One of the things I most enjoy about working with Millennials is that they have the same outlook on life that I do: the future is a limitless possibility and if we put ourselves in position to succeed, the sky is the limit! This is especially true when it comes to finances.
I recently weighed in on a survey looking at what successful Millennials are doing right and where they are missing the mark. MoneyTips.com polled 500 self-described successful Millennials for the eBook “Millennial Next Door (REVEALED): How To Be Financially Successful In Your 20s.” (Download eBook for free: http://www.moneytips.com/millennial-next-door-ebook )
Seeing that 85% of successful Millennials made my heart swell with pride! But it
broke when I read that only 59% regularly spent less than they earned and 34% of
are concerned about living within their means. Fortunately, I’m here to help solve that problem.
Millennials, here’s the one formula that can help you begin to gain control of your spending.
Need it? > Love it? > Like it? > Want it?
Before everything you buy, run it through that equation. Do you need it? A need is something you have to have in order to live – food, shelter, basic clothing and water.
A love is something you buy that increases your quality of life. This is how you identify your loves…Ask yourself this question, “If I had Oprah’s bank account, what would I do, or what would I do more of?” Think experiences vs. things.
Likes and wants are temporary fixes. They don’t increase your life’s value, but they do decrease your bank account’s value.
So if you don’t need it or love it, you should probably leave it.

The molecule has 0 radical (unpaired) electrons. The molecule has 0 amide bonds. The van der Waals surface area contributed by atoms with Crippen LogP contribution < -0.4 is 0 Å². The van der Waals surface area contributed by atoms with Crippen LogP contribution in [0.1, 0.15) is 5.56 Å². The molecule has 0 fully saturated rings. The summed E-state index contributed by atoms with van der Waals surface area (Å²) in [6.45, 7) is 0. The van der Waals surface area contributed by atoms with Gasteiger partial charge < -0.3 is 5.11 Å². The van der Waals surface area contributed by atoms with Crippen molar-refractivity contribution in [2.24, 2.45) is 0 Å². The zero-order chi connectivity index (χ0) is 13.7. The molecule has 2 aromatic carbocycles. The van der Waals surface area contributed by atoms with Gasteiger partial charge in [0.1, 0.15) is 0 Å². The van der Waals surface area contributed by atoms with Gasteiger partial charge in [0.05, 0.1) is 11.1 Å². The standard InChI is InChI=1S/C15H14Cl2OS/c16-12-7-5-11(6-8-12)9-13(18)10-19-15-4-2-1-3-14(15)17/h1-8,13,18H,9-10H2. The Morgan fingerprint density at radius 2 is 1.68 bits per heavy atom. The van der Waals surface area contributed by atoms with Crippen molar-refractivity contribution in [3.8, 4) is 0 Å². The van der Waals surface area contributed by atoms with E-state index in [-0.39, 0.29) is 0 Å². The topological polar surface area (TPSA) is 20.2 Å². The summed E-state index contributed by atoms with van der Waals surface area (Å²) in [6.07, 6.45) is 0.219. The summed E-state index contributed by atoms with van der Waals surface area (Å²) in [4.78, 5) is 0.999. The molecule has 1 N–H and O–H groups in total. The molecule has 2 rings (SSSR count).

The MoneyTips study showed that successful millennials save 21% of their income
and that not saving enough was one of the five biggest worries millennials are facing. Now that you’re not buying anything you don’t need, you’ve got all of this extra money. What do you do with it?
Save it! Savings doesn’t have to take as much discipline as you think.
One of my first lessons from my successful Live Richer Challenge
(www.livericherchallenge.com) is to create automatic savings withdrawals and decide how much you want to put away each week, each month, each year. Set up the transfer and don’t think about it – the money is gone before you can spend it.
Lesson 2: separate your savings. When it’s all in one pot, you can’t get a full grasp of
where it’s all going. I call that gumbo savings, just everything tossed together. Sure,
it’s a pretty number, but it has negative impact on your financial well being.
Open one account for your bills, another for your income, and one each for any
respective goals you have – whether that’s buying a house, a car, going on vacation,
a wedding, anything. That way when you get close to your goals, it’ll feel like you’ve
Lesson 3: Use online banks. It takes 2-5 business days to transfer that money back
to your regular bank, so it makes it tough to make impulse purchases. Online banks make your money inconvenient and inconvenient money does not get spent.
Don’t forget to consult with a financial advisor to set up a retirement savings account you can automate.
Now that you’ve set up your savings, and identified what’s necessary, you have to look at when will you need the money and how much you will need. What is the cost of that wedding, that new house, that used car and how much do you need for retirement? Figure all of those things out and let technology do the work for you!
Of course savings and cutting spending are only a portion of the picture. The
MoneyTips study showed us that millennials have concerns about credit card
debt, insurance, investments and crippling student loan debt. Millennials are
straddled with more student loan debt than any generation in history, racking up an
astounding $1 trillion!
How do they overcome that? Join me and more than two dozen other finance experts (mny.tips/MTExperts) on Tuesday, March 31 for the #MillennialTalk Twitter chat as we help millennials answer all of those questions.